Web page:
Sunday, April 8, 2018

Sami in Paradise

Sami in Paradise.  Based on The Suicide by Nikolai Erdman, adapted by Eamon Flack and the Company.  Belvoir at Belvoir St Theatre Upstairs, Sydney, April 1 – 29, 2018. 

Director – Eamon Flack; Set and Costume Designer – Dale Ferguson; Lighting Designer – Verity Hampson; Musical Direction, Sound Designer and Composer – Jethro Woodward, with Musicians: Mahan Ghobardi (percussion) and Hamed Sadeghi (strings); Movement Director – Nigel Poulton; Dialect Coach – Amy Hume

Reviewed by Frank McKone
April 7

Paula Arundell – Fima / Fairuz; Fayssal Bazzi – Abu Walid; Nancy Denis – Adnan / Sanda; Charlie Garber – Charlie Gerber; Victoria Haralabidou – Maria; Marta Kaczmarek – Gita; Mandela Mathia – Owke; Arky Michael – Father Arky; Yalin Ozucelik – Sami; Hazem Shammas – Hazem; Vaishnavi Suryaprakesh – Vaish / Boy / Waiter

Thematically sincere, though theatrically a mess, Sami in Paradise has tried to use a Russian comedy from 1928 – about the incompetent confusion which was the Bolshevik Revolution of 1917 – to say something about the impossibility of living in a refugee camp in modern times. 

The central figure, Sami, concludes he must kill himself, but he must justify his death as being for the good of all humankind.  The Chekovian philosophical angst is very Russian – which in 1928 made excellent comedy, I’m sure (until Stalin made sure the great directors Meyerhold and Stanislavski abandoned their productions, and Erdman was exiled to Siberia in 1933). 

But despite the obvious enthusiasm of the Company in their research, where everywhere “we found quotations, people, events which bore an uncanny similarity to lines, characters and situations in the play” and made them ask “Why would life as a refugee bear such a resemblance to life in Stalin’s Russia?”, their conclusion that “Perhaps [it is] because both regimes seek to treat people as a problem to be solved” has not led to an effective satiric comedy, which might stir Peter Dutton to send Belvoir to Siberia.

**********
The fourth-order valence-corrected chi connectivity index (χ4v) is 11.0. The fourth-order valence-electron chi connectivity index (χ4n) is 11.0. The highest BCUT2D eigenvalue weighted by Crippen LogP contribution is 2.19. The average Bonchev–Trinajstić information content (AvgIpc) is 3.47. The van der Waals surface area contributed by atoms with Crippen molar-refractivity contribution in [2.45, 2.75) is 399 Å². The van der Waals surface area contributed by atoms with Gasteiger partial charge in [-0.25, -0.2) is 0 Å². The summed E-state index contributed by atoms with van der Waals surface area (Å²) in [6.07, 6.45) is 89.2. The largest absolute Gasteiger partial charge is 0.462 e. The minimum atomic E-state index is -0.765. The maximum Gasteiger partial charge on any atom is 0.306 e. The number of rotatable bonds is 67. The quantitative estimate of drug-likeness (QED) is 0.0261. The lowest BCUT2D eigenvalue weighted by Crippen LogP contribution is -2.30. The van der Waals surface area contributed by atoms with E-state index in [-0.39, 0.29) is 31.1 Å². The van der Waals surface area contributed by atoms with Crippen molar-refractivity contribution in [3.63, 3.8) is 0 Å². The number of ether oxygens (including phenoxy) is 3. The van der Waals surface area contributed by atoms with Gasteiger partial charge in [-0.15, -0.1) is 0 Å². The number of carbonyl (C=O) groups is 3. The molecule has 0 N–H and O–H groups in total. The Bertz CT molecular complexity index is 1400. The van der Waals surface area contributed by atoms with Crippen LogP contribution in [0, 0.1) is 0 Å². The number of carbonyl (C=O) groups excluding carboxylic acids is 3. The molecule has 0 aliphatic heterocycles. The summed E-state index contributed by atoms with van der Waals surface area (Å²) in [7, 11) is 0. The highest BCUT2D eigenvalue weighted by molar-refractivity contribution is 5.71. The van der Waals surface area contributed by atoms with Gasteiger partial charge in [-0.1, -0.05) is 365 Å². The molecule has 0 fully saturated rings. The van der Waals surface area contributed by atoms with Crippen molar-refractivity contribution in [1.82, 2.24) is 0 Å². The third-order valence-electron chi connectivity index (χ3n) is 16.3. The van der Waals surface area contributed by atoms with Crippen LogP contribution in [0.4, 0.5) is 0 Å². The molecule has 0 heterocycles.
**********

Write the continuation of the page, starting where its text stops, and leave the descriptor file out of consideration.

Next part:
Theatrically, I guess I have to sheet the failure home to the adapter / director Eamon Flack. 

Comedy can range from frantic farce through inconsequential humour all the way to bitter black satire.  This largely group-devised show has bits of all these entering and exiting all over the shop.  Though we get the basic idea that it’s funny to see absurd behaviour which mostly does not seem to have any understandable motivation, and on the other hand there is a kind of anxious laughter in the tension of watching Sami trying to persuade himself to shoot himself (in the mouth?… through the temple?…through the heart?…oh, which side is my heart, left or right?…), the ‘plot’ fizzles away in the end.  Would it have been more funny, humorous, satirical if he had succeeded in killing himself?  Was it satirical, humorous or merely funny as he appeared and disappeared in and out of his coffin?

I really couldn’t tell by the end how this play told us anything new, or funny, about being a refugee.  Until, after the first round of applause, we were asked, very and sincerely seriously, to donate money to an organisation that helps refugeees to find ways to support themselves as independent agents.  Even though during the play, one of the most telling sections of potential satire criticised do-gooder NGOs for satisfying their own needs for doing good on a continuing basis, rather than actually solving the refugee problem at its political core.

Seeing Sami in Paradise made me see that the modern refugee problem is not the right material for comedy, despite the apparent parallels with a Russian play from 90 years ago.